Following the news about grape harvests around the world is a little bit like listening to OPEC or big oil companies. First there is an over supply of grapes that drives down prices and is bad for vineyards. Then there are harsh growing conditions, which cuts supplies and is bad for vineyards.
A case in point is the 2006 harvest in California, the largest wine producing state in America. Headlines screamed: "California Grape Crush Down 20 Percent In 2006," making some think they should run out and grab a couple of bottles of their favorite Cabernet Sauvignon before the price increased. Not so fast.
California's grape crop was 3.5 million tons, a pretty decent year. It was off from the 4.3 million ton record set in 2005. Average prices paid for red wine grapes were up a fraction to $634 a ton, while white wine grapes dropped slight to $502 a ton. In the U.S. new vineyards are popping up in places like North Carolina and Illinois, adding to the supply.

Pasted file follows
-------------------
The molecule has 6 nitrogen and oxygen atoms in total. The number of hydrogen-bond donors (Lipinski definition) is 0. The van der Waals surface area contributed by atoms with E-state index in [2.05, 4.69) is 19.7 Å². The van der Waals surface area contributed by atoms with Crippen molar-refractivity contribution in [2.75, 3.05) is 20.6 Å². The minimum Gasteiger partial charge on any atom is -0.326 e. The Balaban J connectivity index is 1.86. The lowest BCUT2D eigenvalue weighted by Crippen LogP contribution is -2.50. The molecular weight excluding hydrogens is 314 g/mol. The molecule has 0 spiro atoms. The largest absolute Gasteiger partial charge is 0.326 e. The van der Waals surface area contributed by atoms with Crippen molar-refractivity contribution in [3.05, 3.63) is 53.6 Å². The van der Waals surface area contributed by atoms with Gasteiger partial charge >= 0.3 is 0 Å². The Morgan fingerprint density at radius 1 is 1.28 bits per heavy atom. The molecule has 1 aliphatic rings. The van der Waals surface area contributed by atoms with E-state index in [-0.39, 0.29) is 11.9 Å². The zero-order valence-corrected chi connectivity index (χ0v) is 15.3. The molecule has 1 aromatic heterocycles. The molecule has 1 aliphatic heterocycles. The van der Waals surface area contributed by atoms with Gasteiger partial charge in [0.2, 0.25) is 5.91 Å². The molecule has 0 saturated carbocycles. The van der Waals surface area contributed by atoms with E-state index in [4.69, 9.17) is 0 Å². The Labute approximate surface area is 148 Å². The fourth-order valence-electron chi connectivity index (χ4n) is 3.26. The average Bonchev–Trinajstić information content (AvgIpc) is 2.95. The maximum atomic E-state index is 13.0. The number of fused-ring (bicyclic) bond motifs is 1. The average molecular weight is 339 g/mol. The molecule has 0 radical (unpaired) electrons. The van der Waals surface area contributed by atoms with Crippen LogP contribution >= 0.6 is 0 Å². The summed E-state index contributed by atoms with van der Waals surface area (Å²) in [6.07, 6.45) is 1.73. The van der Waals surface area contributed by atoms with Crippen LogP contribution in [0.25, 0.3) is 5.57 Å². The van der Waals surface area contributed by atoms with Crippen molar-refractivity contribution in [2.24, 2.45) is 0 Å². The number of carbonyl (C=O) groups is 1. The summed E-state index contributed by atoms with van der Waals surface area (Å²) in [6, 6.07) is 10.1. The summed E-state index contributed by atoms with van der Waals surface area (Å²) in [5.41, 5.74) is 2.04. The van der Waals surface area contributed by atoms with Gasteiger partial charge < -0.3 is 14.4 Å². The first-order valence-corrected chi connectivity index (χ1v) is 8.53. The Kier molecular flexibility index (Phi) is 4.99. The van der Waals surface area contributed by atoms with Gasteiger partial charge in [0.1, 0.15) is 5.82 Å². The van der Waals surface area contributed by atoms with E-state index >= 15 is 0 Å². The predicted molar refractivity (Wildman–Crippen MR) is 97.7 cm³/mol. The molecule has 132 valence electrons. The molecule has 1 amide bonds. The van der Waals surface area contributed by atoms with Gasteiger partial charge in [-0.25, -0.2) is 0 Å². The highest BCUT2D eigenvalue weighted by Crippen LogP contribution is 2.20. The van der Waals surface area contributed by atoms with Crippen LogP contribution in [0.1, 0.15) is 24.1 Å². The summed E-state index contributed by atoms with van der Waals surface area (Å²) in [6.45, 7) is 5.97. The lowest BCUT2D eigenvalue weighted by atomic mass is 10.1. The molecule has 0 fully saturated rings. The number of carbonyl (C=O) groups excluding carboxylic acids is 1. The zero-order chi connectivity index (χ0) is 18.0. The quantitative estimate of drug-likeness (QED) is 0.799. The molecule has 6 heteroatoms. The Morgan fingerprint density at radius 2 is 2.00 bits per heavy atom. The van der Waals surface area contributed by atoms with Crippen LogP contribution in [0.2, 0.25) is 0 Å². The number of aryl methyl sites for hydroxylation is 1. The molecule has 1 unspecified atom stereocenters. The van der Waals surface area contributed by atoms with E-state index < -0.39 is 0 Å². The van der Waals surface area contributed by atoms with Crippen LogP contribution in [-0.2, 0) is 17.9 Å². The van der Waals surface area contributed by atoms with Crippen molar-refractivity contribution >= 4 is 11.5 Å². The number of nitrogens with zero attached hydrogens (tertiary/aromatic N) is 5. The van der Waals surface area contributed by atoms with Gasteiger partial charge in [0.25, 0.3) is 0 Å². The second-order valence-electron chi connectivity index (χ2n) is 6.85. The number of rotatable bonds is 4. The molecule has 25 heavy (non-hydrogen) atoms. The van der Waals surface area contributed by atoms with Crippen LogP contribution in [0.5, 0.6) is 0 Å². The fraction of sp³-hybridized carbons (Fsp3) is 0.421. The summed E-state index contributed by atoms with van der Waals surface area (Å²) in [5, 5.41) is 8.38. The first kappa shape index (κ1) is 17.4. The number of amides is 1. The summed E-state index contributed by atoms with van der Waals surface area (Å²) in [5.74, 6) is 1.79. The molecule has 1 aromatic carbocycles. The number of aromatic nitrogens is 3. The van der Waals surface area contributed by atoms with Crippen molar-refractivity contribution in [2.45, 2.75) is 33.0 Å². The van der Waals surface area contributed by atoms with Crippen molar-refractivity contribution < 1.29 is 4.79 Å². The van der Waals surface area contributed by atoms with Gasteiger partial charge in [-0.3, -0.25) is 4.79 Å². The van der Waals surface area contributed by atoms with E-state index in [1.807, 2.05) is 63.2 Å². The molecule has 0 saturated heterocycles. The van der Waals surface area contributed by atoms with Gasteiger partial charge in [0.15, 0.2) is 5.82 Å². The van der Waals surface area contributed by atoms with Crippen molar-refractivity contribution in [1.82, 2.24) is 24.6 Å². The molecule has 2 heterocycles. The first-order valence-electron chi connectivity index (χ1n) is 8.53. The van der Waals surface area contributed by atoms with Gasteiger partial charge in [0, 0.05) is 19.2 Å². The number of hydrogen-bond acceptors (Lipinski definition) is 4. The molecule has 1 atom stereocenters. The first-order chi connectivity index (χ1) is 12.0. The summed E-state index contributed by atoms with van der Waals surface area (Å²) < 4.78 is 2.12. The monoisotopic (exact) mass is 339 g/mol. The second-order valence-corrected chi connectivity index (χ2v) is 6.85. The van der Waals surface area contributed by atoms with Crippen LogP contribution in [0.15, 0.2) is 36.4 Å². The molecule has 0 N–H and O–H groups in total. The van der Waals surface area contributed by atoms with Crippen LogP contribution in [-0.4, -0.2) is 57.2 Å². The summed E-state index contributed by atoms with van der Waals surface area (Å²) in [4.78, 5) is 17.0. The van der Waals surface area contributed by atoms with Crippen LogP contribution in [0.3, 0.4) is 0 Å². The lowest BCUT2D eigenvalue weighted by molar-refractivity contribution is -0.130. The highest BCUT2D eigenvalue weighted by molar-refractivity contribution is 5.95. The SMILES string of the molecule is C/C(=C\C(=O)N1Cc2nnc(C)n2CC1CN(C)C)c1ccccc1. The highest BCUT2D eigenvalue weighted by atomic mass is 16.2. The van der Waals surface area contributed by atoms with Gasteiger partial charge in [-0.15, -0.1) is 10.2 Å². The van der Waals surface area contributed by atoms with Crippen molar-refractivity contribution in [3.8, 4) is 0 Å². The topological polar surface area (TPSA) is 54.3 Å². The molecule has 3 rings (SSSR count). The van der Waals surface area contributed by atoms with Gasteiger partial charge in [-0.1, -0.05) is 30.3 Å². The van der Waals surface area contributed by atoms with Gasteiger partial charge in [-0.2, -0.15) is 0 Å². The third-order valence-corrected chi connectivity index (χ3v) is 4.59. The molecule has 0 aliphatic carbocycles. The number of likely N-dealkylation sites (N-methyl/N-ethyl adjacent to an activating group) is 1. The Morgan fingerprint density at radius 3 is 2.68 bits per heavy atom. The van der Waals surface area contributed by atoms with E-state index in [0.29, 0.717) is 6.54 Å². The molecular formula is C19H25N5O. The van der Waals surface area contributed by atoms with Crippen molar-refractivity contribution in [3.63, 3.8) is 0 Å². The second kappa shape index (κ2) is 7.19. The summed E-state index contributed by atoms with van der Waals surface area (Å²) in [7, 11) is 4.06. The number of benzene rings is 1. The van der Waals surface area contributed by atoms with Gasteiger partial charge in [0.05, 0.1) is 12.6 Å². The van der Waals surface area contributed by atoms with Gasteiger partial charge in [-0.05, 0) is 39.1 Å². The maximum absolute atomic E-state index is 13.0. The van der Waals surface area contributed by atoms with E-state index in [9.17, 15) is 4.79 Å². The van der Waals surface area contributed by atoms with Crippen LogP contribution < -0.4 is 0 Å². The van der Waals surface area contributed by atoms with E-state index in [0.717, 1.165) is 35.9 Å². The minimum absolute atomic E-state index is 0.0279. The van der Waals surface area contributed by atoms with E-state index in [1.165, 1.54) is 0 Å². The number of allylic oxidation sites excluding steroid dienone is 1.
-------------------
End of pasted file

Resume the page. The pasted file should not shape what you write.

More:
Other news that has been reported lately includes the drop in the Australian harvest, because of a very hot and dry growing season. This one year trend does nothing to reverse the fact that Australia vineyards have rapidly grown during the last 10 years, flooding the market with some pretty decent wines at very consumer friendly prices.
In Europe, there still is about a year's worth of wine grape juice in bulk storage, with no decent prospect that this liquid will reach our tables as wine. The European Union has a major political headache to grapple with in the coming months as it looks at what to do with the situation.
A wild card coming into the mix is China, which is rapidly planting vineyards and building a wine infrastructure. Perhaps the growing Chinese middle class with drink up this supply as it comes on line during the next decade. If not, the world's supply of moderately priced wine will only grow.